Monday, 2 April 2012

Trayvon Martin

For the past three weeks I've been following reporting from the USA of the killing in Florida of Trayvon Martin.  It's hard for an observer in the UK to believe that this can really be happening in a country we see as much like ourselves, only younger and brasher.

The undisputed facts are that a little after 7pm on the evening a 28-year-old Neighborhood Watch volunteer called George Zimmerman phoned the police to report a suspicious character within a 'gated community' in Sanford, Florida.  Disregarding the operator's advice, he left his car to follow his suspect, who was the 17-year-old Trayvon Martin.  Five minutes later, there was a struggle between the two in which Zimmerman, who carried a licensed semi-automatic handgun, shot Martin dead.  Martin was unarmed - he had been to a convenience store to buy sweets and a drink, and was walking back to his father's fiancee's house, where he had been watching a basketball game.

Zimmerman claims that Martin attacked him, and he acted in self defence for fear of his life.  Under Florida's 'stand your ground' law, this defence allows the use of lethal force, and the burden of proof to overcome it is on the prosecution.  Zimmerman was released without charge the same night, apparently at the instigation of the State Attorney.  It has been widely alleged that police accepted Zimmerman's story without serious investigation, and that they would have proceeded differently had Martin not been black.  It's not clear to me to what extent the police may have been constrained not to release full details of what they've done, but a good deal of evidence has emerged to support the allegation against them, including a CCTV recording of Zimmerman arriving at the police station with no obvious injuries or blood on him, and an account by Martin's girlfriend of her telephone conversation with him while Zimmerman was following him: she says that she has not been interviewed by police despite their having been in possession of Martin's cellphone.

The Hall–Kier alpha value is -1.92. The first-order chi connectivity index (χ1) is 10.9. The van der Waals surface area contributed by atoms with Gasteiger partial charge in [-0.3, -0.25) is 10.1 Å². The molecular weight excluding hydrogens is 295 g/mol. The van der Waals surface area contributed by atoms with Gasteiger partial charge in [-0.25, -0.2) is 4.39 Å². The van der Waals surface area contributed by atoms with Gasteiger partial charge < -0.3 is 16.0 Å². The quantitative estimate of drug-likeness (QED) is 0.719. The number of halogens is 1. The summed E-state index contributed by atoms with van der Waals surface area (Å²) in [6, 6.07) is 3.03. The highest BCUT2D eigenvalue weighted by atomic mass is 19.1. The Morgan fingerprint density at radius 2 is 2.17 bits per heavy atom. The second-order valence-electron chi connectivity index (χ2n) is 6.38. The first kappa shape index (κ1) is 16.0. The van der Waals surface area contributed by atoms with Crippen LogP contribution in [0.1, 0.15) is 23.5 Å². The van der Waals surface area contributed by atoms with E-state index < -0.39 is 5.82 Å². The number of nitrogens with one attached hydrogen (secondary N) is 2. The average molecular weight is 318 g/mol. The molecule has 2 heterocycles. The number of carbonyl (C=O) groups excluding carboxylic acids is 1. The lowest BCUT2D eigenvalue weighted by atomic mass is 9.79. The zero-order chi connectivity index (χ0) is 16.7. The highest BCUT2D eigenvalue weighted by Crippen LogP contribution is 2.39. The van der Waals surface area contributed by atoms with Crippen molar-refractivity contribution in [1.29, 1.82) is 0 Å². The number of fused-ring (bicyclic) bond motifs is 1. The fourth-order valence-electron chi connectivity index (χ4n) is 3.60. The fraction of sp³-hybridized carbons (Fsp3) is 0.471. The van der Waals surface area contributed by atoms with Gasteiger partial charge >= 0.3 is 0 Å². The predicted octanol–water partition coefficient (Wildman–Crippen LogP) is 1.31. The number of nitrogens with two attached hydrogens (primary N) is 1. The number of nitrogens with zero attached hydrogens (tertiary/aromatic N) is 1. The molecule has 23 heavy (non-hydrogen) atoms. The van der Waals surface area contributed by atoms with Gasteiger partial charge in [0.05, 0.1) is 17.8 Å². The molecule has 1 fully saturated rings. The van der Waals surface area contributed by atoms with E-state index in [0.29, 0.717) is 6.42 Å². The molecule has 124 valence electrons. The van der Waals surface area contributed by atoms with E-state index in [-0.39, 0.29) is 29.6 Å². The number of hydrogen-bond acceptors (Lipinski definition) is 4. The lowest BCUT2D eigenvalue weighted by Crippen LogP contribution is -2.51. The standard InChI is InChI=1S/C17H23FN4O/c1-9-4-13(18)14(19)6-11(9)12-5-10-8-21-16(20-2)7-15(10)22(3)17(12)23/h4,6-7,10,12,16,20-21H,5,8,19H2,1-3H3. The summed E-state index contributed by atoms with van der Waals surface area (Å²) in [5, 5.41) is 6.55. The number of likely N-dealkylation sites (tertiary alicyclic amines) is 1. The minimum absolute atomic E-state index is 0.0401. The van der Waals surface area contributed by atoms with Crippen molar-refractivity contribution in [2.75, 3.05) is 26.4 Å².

I find it utterly incredible that a legislature could pass a law that seems to give freedom to murder anyone capable of posing a physical threat provided one can shoot them unobserved - how could a claim of self-defence be disproved?  And nearly as incredible that the police seemed not even to attempt a thorough investigation of the claim of self-defence, in a case where there was a great deal of evidence potentially available.

I am reminded of the case in the UK of Tony Martin, presumably no relation, who was convicted of murder, reduced on appeal to manslaughter, for shooting two burglars at his farm, killing one of them.  I will not be emigrating to Florida.


  1. It can be a mistake to get your exercise by jumping to conclusions:

    1. If you're accusing me of having jumped to conclusions please be more specific.